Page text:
woodcarving of child crying at father's feet.

(12) The gods knew that when Maddi came back and found her children gone she would chase after them, and this would get her into trouble. So three of them took the forms of a lion, tiger, and leopard and lie down blocking her path home until after it was dark.

woodcarving of woman with lion and tiger.

Mahanaradakassapa Jataka
(นารทชาดก / Narata Chadok)
The Bodhisatta was once a god in heaven. On one holy day, a righteous king went to discuss religion with a naked ascetic, and he convinced the king there is no karmic consequence to sin. The king began living his life purely for pleasure and his daughter tried unsuccessfully to sway the king away this false doctrine. Then the Bodhisatta came and his words put the king back on the path of righteousness.
• Perfection of character: equanimity (upekkha)

woodcarving of god floating in air over a king.

Khandahala Jataka
(จันทกุมารชาดก) / Jantaguman Chadok)
The Bodhisatta was once a crown prince. The king’s chaplain was corrupt, and when the Bodhisatta was appointed judge in his place his bribery income dried up. So the chaplain convinced the king that to get into heaven he needed to sacrifice some of his wives and children. Nobody could change the king’s mind and just as the Bodhisatta was about to become the first victim, Indra came and saved everybody.
• Perfection of character: patience (khanti)

woodcarving of Indra breaking a royal umbrella.

Bhuridatta Jataka
(ภูริทัตชาดก / Puritatda Chadok)
The Bodhisatta was once a naga king. His mother was a human, given as a gift to resolve a feud between his naga father and a human king that was started by a turtle who ran a scam to avoid being unjustly killed. The Bodhisatta was diligent about keeping the holy-day precepts and did so in the human realm where he would not be bothered. He was captured and tortured by a snake-charmer who took away his magic powers with a spell and forced him to perform in shows until his brother rescued him.
• Perfection of character: virtue (sila)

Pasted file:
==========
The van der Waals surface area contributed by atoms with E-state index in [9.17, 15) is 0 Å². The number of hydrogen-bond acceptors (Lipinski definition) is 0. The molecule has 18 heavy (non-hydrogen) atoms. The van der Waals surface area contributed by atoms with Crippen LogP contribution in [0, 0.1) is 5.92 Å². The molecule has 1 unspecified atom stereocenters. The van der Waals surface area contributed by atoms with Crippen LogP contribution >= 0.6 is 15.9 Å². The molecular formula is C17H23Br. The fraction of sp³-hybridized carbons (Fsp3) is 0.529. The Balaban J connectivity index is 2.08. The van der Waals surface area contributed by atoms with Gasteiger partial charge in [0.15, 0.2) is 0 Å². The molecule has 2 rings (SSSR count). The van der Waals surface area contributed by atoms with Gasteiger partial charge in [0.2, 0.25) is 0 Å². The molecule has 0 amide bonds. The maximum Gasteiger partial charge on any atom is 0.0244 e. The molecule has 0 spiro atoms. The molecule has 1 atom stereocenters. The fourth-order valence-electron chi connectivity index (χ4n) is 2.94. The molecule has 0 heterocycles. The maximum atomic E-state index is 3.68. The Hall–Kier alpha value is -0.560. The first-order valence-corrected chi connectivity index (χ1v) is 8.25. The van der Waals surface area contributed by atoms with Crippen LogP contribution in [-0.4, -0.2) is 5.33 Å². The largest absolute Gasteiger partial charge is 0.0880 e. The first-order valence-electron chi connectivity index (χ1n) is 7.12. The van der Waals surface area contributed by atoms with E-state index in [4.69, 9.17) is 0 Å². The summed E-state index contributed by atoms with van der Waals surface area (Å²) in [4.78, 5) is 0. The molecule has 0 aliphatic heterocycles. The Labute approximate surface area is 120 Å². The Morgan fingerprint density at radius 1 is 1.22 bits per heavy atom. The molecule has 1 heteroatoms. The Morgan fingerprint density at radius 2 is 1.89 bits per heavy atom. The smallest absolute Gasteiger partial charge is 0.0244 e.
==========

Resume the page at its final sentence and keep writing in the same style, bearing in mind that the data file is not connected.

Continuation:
woodcarving of giant naga.

Maha-Ummagga Jataka
(มโหสถชาดก / Mahosot Chadok)
The Bodhisatta was once a king’s advisor. He was so smart he began his career at age seven after performing remarkable feats, fairly settling disputes, and solving difficult challenges. Over the years he always outwitted the other four royal advisors, and in their jealousy they tried to kill him. When a powerful king tried to conquer all of India, the Bodhisatta defeated him through clever schemes. Later the defeated king duped the Bodhisatta’s king with a false promise of marriage to his beautiful daughter and almost managed to kill him, but the Bodhisatta saved him by building a magnificent tunnel. The twice-defeated king repented and respected the Bodhisatta, who later went to work for him.
• Perfection of character: wisdom (panna)

woodcarving of man threatening two others with a sword.

(13) When Maddi got back home and her children were gone she worried they were dead, but Prince Vessantara would not tell her anything. She searched around their home in the light of the full moon, but did not find them.

woodcarving of woman talking to man.

(14) At dawn Prince Vessantara confessed what he had done. Maddi was upset, but understood his compulsion to give charity, so she forgave him.

woodcarving of woman talking to man.

Nimi Jataka
(เนมิราชชาดก / Nemirat Chadok)
The Bodhisatta was once a king. After eighty-four thousand years on the throne he found a grey hair on his head and decided to abdicate and live as an ascetic before going to heaven. The next eighty-four thousand less two generations of his descendants followed the same path through life, but it wasn’t enough to earn nirvana, so the Bodhisatta returned to earth as the present king’s son to ensure the line would be finished. He was uncompromisingly generous and righteous, so Indra invited him to visit heaven, and on the way he took a detour to see hell. After returning to earth he made his son the final king of the family’s cycle.